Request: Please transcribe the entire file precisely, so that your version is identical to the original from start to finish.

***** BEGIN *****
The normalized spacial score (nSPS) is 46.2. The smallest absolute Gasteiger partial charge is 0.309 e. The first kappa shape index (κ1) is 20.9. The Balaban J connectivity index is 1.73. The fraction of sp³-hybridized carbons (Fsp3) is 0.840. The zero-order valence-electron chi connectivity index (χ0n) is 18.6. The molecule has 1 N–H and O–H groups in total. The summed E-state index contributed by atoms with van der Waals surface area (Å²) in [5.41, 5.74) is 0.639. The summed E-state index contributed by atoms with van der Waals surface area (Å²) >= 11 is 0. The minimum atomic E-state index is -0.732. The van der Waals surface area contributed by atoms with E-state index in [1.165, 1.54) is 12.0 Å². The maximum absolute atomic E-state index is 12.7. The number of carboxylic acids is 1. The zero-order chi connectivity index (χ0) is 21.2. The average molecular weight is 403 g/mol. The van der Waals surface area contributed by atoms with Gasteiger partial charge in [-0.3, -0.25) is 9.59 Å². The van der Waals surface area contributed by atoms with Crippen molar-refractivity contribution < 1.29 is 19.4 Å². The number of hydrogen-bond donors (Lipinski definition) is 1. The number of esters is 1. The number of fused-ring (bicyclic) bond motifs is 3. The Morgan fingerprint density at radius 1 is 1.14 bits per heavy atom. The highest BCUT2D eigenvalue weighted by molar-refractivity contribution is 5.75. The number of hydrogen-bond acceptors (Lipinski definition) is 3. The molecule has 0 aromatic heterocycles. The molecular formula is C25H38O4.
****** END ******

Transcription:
The normalized spacial score (nSPS) is 46.2. The smallest absolute Gasteiger partial charge is 0.309 e. The first kappa shape index (κ1) is 20.9. The Balaban J connectivity index is 1.73. The fraction of sp³-hybridized carbons (Fsp3) is 0.840. The zero-order valence-electron chi connectivity index (χ0n) is 18.6. The molecule has 1 N–H and O–H groups in total. The summed E-state index contributed by atoms with van der Waals surface area (Å²) in [5.41, 5.74) is 0.639. The summed E-state index contributed by atoms with van der Waals surface area (Å²) >= 11 is 0. The minimum atomic E-state index is -0.732. The van der Waals surface area contributed by atoms with E-state index in [1.165, 1.54) is 12.0 Å². The maximum absolute atomic E-state index is 12.7. The number of carboxylic acids is 1. The zero-order chi connectivity index (χ0) is 21.2. The average molecular weight is 403 g/mol. The van der Waals surface area contributed by atoms with Gasteiger partial charge in [-0.3, -0.25) is 9.59 Å². The van der Waals surface area contributed by atoms with Crippen molar-refractivity contribution < 1.29 is 19.4 Å². The number of hydrogen-bond donors (Lipinski definition) is 1. The number of esters is 1. The number of fused-ring (bicyclic) bond motifs is 3. The Morgan fingerprint density at radius 1 is 1.14 bits per heavy atom. The highest BCUT2D eigenvalue weighted by molar-refractivity contribution is 5.75. The number of hydrogen-bond acceptors (Lipinski definition) is 3. The molecule has 0 aromatic heterocycles. The molecular formula is C25H38O4.